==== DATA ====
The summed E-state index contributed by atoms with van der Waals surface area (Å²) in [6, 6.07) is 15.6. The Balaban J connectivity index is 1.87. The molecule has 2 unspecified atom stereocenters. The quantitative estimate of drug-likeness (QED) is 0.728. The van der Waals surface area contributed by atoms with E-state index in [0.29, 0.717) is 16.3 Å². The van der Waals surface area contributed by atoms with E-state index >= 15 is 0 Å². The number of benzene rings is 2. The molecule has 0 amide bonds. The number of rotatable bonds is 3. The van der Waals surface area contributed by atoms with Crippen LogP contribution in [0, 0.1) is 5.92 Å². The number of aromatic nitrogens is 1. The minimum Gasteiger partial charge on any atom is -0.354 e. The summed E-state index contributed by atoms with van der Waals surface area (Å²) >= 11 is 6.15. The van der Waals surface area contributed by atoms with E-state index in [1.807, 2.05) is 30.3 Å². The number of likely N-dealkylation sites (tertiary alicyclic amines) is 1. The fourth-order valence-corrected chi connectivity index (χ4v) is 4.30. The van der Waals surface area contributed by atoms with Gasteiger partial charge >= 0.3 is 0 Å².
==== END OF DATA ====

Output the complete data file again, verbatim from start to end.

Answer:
The summed E-state index contributed by atoms with van der Waals surface area (Å²) in [6, 6.07) is 15.6. The Balaban J connectivity index is 1.87. The molecule has 2 unspecified atom stereocenters. The quantitative estimate of drug-likeness (QED) is 0.728. The van der Waals surface area contributed by atoms with E-state index in [0.29, 0.717) is 16.3 Å². The van der Waals surface area contributed by atoms with E-state index >= 15 is 0 Å². The number of benzene rings is 2. The molecule has 0 amide bonds. The number of rotatable bonds is 3. The van der Waals surface area contributed by atoms with Crippen LogP contribution in [0, 0.1) is 5.92 Å². The number of aromatic nitrogens is 1. The minimum Gasteiger partial charge on any atom is -0.354 e. The summed E-state index contributed by atoms with van der Waals surface area (Å²) >= 11 is 6.15. The van der Waals surface area contributed by atoms with E-state index in [1.807, 2.05) is 30.3 Å². The number of likely N-dealkylation sites (tertiary alicyclic amines) is 1. The fourth-order valence-corrected chi connectivity index (χ4v) is 4.30. The van der Waals surface area contributed by atoms with Gasteiger partial charge >= 0.3 is 0 Å².